This is a really excellent photograph, taken by a camera attached to a microscope, of a group of ear mites and some earwax. You can see their spider-like bodies. They look disgusting. In terms of the discomfort that they cause to cats they are disgusting.
The photograph, in my view, is in the public domain which is why I can publish it on my website.
Almost nobody writes about the anatomy of cat ear mites 😒. Although there are tens of thousands of articles about this ectoparasite. Ectoparasites are those that live on the host’s body without killing it. If they killed the host, they wouldn’t be a very successful parasite, would they?
They feed on earwax and skin oils and lay eggs which take four days to hatch and about three weeks to develop into adults.
There is little on the Internet specifically about the anatomy of cat ear mites but I have found some info. I mainly refer to the anatomy of insects, which is what ear mites are.
Adult cat ear mites are between 350-450 µm (micro metre or 1000th of a millimetre) in length.
The adult male has “short unjointed pedicels and wineglass-shaped caruncles on the distal end of each leg”. “Pedicels” are stems. “Caruncle” describes a growth. “The female has unjointed pedicels with caruncles on the first two pairs of legs” (My thanks to the Companion Animal Parasite Council).
Ear mites don’t have lungs like humans. But they need oxygen like humans which they take in and they emit carbon dioxide like humans. There are some similarities.
Ear mites take in air through holes on the outside of their bodies. These are called spiracles. Another word for them is “trachea”. The body acts a bit like a sponge which allows oxygen to enter the body and it pushes out carbon dioxide.
The spiracles can be opened and closed to control breathing. This is done using muscles. And muscles spread the oxygen throughout their body.
Insects don’t have red blood cells like humans. In fact, insects don’t have blood like vertebrates and mammals.
Insect ‘blood’ is called haemolymph. It is similar to blood in that it plays the same or similar role as blood.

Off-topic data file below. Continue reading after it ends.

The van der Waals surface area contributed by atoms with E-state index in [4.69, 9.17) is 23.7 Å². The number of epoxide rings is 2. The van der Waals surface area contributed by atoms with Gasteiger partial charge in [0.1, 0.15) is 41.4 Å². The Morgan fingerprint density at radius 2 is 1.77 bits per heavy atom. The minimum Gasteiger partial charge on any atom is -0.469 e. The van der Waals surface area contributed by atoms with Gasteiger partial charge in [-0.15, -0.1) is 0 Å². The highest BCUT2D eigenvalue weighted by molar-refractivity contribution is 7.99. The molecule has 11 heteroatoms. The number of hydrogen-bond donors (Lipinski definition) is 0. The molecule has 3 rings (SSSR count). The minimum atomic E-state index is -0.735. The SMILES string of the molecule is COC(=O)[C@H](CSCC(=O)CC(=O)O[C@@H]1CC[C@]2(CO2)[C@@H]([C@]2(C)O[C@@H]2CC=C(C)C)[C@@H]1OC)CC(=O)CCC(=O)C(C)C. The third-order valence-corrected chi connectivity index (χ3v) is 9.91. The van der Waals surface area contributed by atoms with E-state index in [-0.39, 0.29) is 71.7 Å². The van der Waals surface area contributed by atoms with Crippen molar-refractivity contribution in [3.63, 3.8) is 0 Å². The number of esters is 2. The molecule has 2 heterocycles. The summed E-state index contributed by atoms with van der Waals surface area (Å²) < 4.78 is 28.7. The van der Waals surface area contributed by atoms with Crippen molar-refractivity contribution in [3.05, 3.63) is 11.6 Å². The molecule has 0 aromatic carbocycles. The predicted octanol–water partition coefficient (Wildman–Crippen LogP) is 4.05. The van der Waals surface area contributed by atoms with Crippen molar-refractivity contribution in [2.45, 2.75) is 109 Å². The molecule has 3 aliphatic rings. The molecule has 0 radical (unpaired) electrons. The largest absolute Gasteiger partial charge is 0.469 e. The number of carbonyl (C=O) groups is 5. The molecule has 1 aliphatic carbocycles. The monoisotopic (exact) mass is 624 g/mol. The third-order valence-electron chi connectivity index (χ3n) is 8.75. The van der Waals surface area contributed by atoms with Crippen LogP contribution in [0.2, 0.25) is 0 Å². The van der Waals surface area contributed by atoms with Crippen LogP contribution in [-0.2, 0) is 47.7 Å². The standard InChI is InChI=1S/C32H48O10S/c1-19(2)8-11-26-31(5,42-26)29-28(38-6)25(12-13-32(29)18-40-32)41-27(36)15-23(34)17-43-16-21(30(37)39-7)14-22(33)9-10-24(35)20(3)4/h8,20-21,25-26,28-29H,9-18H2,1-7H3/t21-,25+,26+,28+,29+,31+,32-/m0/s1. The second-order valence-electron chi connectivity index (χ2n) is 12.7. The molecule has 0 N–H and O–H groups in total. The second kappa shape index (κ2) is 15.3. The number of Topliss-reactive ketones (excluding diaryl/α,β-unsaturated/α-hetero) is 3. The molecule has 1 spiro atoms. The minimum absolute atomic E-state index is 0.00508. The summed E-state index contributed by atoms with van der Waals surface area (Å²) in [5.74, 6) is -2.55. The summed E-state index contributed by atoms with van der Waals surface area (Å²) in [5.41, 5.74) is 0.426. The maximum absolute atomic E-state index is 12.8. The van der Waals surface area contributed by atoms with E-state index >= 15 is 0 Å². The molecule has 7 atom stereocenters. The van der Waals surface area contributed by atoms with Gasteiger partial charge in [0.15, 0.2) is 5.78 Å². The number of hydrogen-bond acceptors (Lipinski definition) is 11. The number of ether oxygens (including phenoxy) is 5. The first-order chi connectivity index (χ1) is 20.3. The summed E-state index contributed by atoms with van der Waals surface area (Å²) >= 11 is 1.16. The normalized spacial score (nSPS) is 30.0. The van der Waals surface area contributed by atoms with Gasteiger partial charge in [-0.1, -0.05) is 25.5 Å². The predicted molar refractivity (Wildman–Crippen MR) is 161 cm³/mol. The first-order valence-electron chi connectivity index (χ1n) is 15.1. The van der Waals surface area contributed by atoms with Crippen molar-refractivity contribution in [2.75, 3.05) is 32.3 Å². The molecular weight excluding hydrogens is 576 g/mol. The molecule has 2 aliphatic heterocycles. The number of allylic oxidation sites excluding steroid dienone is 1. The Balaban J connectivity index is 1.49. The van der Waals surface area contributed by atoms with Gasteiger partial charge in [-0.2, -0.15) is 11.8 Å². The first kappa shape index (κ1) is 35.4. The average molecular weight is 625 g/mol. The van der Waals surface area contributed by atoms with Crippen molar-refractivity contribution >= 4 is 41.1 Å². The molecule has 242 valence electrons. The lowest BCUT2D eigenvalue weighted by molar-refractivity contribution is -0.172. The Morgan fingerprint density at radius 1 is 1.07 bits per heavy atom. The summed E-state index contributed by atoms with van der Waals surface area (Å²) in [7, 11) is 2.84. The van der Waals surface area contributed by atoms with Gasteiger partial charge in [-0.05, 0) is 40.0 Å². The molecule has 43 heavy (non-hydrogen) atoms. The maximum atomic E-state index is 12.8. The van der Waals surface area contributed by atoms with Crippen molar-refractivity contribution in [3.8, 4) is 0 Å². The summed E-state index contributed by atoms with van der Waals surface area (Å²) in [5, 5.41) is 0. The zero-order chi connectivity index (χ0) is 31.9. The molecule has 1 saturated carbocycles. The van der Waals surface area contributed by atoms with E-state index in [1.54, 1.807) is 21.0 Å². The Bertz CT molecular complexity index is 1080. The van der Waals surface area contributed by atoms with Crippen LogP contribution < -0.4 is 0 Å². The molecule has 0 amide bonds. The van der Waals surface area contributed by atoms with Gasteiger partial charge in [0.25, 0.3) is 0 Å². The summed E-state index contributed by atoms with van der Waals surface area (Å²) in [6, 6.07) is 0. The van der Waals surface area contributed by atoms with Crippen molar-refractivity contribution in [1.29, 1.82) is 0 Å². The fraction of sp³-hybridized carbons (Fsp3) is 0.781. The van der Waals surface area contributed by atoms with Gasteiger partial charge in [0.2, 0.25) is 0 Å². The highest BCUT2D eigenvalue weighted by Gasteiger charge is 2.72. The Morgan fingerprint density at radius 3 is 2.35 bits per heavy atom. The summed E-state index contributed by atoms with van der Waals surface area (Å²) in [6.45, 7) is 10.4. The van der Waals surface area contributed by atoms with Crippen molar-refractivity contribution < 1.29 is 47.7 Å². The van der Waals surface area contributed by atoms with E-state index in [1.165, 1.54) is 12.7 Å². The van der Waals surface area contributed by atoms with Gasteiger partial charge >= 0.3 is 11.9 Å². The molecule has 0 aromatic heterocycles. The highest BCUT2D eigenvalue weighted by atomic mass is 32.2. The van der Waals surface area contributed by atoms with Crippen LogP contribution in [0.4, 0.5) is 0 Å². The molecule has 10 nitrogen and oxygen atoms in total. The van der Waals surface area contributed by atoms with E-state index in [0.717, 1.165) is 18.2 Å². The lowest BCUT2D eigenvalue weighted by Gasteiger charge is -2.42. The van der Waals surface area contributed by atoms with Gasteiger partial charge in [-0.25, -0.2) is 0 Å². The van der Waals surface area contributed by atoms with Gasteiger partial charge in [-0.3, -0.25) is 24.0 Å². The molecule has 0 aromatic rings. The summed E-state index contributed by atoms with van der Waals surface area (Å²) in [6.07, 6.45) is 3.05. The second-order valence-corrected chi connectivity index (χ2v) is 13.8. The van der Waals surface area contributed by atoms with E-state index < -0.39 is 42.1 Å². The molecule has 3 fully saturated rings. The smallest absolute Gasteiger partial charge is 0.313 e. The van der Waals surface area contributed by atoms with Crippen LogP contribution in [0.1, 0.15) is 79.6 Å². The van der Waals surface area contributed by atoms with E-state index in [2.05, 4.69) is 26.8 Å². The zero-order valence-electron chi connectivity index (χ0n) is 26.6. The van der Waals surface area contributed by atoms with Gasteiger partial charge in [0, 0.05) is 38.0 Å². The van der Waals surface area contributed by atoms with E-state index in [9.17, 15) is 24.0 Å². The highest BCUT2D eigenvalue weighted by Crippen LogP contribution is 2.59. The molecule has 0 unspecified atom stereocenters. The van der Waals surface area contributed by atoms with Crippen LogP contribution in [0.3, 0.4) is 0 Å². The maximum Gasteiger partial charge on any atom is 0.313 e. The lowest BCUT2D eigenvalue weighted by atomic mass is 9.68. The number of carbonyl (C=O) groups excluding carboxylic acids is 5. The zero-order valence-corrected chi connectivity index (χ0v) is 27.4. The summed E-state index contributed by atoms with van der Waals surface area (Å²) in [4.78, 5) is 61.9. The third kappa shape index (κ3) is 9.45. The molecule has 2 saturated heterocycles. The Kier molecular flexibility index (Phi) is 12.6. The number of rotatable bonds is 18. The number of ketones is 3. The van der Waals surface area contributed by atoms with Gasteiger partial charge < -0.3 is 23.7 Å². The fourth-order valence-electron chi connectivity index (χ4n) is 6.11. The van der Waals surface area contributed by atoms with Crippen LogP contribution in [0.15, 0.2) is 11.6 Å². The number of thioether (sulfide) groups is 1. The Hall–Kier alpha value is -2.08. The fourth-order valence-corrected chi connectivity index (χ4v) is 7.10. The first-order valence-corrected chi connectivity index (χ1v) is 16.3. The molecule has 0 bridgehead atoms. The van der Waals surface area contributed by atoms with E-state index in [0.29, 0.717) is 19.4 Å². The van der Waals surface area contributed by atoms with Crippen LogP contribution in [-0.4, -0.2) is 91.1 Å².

Insects do not have a blood circulatory system with veins and arteries. Haemolymph flows through an insects body cavity, bathing its internal organs.
It’s body is surrounded by an exoskeleton which means “outside skeleton”. It is made of a substance called chitin.
Oxygen exchange in an insect is through “direct diffusion through body tissues”.
That said, insects have some similar organs to humans except the lungs as mentioned and stomachs. They have hearts, brains and intestines and even ovaries or testicles.
The brain is different to that of vertebrates e.g., humans. But it performs similar functions. Insects can be quite intelligent with for example bees counting up to 4 and cockroaches living rich social lives.
From egg to adult takes about three weeks. There are five stages: egg, larvae, to nymph stages (protonymphs and deutonymphs) and adults. The life cycle, egg-to-egg takes between 18-28 days.
The entire life cycle takes place on the host, within the ear canal of the host. They can travel outside of the ear canal to the head and other areas of the cat.
Ear mites do not burrow into the skin but feed on epidermal (skin) debris.
Female ear mites attach developing eggs to the skin lining of the ear canal. The larvae hatch in a few days. They moult through two nymphal stages as mentioned to the next generation of adults.
Adult ear mites live about two months. They continually reproduce. They can live for a limited time off the host. But they are keen to find a host.
Cat owners should realise that ear mites are very distressing for a cat, and they are one of the most common health problems seen in domestic, stray and feral cats. Their scientific name is: Otodectes cynotis.
Below are some more articles on the ear mite.